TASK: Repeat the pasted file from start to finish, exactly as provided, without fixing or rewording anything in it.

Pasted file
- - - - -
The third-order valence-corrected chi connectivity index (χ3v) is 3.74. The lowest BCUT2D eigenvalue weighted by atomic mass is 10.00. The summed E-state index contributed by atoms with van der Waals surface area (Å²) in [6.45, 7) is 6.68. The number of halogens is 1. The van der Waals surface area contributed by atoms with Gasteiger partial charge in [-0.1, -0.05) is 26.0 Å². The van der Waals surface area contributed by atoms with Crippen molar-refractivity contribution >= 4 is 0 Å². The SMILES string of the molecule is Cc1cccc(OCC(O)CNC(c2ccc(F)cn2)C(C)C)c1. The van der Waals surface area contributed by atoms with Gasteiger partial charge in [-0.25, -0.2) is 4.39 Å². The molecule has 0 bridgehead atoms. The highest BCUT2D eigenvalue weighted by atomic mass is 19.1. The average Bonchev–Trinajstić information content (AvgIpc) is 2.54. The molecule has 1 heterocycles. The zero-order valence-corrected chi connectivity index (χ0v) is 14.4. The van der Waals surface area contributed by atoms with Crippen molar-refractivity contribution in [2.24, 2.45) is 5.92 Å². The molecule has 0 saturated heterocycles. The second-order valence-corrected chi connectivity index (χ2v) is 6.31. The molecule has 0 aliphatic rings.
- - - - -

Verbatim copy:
The third-order valence-corrected chi connectivity index (χ3v) is 3.74. The lowest BCUT2D eigenvalue weighted by atomic mass is 10.00. The summed E-state index contributed by atoms with van der Waals surface area (Å²) in [6.45, 7) is 6.68. The number of halogens is 1. The van der Waals surface area contributed by atoms with Gasteiger partial charge in [-0.1, -0.05) is 26.0 Å². The van der Waals surface area contributed by atoms with Crippen molar-refractivity contribution >= 4 is 0 Å². The SMILES string of the molecule is Cc1cccc(OCC(O)CNC(c2ccc(F)cn2)C(C)C)c1. The van der Waals surface area contributed by atoms with Gasteiger partial charge in [-0.25, -0.2) is 4.39 Å². The molecule has 0 bridgehead atoms. The highest BCUT2D eigenvalue weighted by atomic mass is 19.1. The average Bonchev–Trinajstić information content (AvgIpc) is 2.54. The molecule has 1 heterocycles. The zero-order valence-corrected chi connectivity index (χ0v) is 14.4. The van der Waals surface area contributed by atoms with Crippen molar-refractivity contribution in [2.24, 2.45) is 5.92 Å². The molecule has 0 saturated heterocycles. The second-order valence-corrected chi connectivity index (χ2v) is 6.31. The molecule has 0 aliphatic rings.